Geoffrey Clarke : Sculptures and Prints

2 - 24 March 2017

Between 1969 and 1972 Geoffrey Clarke had visions of intervening in the landscape and building monumental pieces. This display includes a group of the maquettes he made, many of which are unique. One of the final works in the series, Landscape Re-Investigation - Blueprint One - Contrast not Conflict, made of gravel and steel, was exhibited at the 1971 Royal Academy Summer Exhibition. It was made on a grand scale and combines characteristics of both land and conceptual art.


Earlier pieces made of iron reflect his idea of Man, the artist’s principal subject during the 1950s. He developed this theme while still a student at the Royal College of Art, however there were no facilities for welding at the college, so Geoffrey went on a course run by British Oxygen where he met the sculptor Lynn Chadwick. He used an old Ministry of Works hut behind Imperial College as his studio to work in iron.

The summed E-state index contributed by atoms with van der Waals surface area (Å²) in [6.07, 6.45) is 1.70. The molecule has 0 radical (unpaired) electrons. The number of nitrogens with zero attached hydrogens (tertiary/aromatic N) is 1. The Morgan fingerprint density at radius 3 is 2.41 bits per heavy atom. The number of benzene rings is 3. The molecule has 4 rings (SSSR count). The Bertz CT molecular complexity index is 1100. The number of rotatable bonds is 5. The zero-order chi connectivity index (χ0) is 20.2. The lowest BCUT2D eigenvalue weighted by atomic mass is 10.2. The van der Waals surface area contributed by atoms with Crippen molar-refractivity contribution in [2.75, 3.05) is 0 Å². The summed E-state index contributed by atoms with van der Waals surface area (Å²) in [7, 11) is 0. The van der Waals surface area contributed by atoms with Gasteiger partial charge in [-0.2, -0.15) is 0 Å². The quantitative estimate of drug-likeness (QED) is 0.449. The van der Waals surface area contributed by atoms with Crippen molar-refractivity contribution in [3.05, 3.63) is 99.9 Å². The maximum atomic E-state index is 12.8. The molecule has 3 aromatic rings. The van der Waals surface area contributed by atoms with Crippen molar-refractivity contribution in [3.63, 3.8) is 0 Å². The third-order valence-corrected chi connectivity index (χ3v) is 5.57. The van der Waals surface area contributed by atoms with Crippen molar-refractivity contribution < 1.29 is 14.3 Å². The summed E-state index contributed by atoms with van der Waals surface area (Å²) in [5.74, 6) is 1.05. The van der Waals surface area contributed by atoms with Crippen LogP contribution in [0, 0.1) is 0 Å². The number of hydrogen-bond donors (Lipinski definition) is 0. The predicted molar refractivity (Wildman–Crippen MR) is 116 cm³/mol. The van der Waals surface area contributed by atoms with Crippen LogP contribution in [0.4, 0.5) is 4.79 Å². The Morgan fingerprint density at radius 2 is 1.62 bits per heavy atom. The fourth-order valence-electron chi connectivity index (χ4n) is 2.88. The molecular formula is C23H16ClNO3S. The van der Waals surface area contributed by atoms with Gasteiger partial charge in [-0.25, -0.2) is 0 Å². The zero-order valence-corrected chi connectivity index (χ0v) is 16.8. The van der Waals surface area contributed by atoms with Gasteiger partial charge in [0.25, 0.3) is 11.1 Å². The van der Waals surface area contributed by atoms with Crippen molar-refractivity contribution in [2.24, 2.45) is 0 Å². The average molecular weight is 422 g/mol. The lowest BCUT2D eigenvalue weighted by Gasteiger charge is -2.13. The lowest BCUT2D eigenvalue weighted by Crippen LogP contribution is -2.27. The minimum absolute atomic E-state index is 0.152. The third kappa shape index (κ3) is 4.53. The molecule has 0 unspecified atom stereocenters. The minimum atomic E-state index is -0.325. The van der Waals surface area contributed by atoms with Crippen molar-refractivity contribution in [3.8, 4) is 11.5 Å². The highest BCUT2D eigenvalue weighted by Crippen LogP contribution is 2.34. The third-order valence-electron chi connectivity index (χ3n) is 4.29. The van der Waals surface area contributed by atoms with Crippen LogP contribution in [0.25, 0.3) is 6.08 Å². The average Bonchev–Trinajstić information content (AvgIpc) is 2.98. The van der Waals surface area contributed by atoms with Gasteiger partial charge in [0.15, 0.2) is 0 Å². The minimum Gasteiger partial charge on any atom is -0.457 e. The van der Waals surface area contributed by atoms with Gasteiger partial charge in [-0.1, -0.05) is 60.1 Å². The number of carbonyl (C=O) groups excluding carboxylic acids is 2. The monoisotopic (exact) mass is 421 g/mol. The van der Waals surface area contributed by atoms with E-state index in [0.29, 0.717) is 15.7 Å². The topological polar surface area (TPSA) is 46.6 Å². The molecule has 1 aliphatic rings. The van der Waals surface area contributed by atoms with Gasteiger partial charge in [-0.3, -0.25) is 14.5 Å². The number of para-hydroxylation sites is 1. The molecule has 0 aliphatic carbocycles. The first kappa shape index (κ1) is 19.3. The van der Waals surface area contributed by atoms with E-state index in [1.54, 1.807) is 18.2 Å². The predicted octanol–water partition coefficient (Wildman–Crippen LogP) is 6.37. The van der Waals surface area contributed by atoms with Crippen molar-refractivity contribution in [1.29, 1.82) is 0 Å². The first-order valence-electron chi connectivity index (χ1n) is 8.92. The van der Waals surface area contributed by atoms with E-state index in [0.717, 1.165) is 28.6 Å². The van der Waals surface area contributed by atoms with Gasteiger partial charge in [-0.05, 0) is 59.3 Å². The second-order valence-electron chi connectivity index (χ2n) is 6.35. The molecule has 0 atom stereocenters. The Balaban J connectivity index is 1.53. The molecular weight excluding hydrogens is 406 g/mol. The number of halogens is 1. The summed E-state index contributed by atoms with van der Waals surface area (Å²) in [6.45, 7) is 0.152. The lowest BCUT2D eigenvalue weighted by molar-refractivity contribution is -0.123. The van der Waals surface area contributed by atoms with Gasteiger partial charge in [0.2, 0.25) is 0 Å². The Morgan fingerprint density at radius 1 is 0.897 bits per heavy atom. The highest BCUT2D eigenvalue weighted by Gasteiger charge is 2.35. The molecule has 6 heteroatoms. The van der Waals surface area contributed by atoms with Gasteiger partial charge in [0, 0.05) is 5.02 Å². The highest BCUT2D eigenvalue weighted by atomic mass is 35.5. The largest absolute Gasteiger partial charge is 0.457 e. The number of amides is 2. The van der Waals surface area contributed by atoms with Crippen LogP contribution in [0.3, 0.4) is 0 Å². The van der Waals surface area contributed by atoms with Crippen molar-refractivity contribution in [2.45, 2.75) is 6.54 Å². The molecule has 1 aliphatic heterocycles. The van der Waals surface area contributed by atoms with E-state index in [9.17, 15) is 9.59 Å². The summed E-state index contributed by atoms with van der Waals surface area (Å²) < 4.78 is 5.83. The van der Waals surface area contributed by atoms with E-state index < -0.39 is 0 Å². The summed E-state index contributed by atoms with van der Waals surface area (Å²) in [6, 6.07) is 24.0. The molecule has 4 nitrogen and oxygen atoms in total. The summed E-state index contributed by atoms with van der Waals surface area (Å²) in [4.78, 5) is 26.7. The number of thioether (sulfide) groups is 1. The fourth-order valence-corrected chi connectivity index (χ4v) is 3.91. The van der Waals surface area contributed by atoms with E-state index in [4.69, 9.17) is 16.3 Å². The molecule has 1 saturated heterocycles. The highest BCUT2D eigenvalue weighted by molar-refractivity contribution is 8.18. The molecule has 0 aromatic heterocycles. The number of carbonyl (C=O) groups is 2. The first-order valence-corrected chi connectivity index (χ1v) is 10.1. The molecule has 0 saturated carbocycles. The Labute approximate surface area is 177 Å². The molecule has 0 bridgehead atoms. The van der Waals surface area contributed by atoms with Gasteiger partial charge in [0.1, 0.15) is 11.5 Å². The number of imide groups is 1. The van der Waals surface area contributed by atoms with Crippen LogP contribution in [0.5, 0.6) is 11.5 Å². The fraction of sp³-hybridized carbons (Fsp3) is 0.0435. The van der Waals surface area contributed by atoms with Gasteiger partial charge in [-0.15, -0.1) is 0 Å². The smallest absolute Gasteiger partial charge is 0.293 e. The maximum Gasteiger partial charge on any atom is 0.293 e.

The prints he made in 1950 plainly show his wish to make sculpture: a work in two dimensions could scarcely be more sculptural than some of these. The year was one of extraordinary and intense creativity. It was at about this time that Geoffrey Clarke was engaged by the architect Basil Spence, at the suggestion of Robin Darwin, Principal of the Royal College of Art, to work on the new Cathedral for Coventry.